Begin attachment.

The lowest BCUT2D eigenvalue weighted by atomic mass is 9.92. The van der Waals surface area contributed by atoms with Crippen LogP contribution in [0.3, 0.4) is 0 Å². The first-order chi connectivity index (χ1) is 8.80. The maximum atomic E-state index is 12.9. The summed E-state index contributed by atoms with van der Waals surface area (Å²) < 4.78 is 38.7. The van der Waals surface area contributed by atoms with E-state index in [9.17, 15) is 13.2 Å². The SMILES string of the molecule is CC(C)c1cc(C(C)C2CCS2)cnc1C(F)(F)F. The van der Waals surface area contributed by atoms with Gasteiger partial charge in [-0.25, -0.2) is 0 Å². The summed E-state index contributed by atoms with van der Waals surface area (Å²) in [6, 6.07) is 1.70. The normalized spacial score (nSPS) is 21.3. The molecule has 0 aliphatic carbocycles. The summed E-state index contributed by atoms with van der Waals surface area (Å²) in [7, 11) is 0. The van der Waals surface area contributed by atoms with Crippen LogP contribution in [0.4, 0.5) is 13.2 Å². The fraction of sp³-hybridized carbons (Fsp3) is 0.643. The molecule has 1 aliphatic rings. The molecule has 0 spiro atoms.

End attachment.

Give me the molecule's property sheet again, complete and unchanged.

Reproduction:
The lowest BCUT2D eigenvalue weighted by atomic mass is 9.92. The van der Waals surface area contributed by atoms with Crippen LogP contribution in [0.3, 0.4) is 0 Å². The first-order chi connectivity index (χ1) is 8.80. The maximum atomic E-state index is 12.9. The summed E-state index contributed by atoms with van der Waals surface area (Å²) < 4.78 is 38.7. The van der Waals surface area contributed by atoms with E-state index in [9.17, 15) is 13.2 Å². The SMILES string of the molecule is CC(C)c1cc(C(C)C2CCS2)cnc1C(F)(F)F. The van der Waals surface area contributed by atoms with Gasteiger partial charge in [-0.25, -0.2) is 0 Å². The summed E-state index contributed by atoms with van der Waals surface area (Å²) in [6, 6.07) is 1.70. The normalized spacial score (nSPS) is 21.3. The molecule has 0 aliphatic carbocycles. The summed E-state index contributed by atoms with van der Waals surface area (Å²) in [7, 11) is 0. The van der Waals surface area contributed by atoms with Crippen LogP contribution in [0.4, 0.5) is 13.2 Å². The fraction of sp³-hybridized carbons (Fsp3) is 0.643. The molecule has 1 aliphatic rings. The molecule has 0 spiro atoms.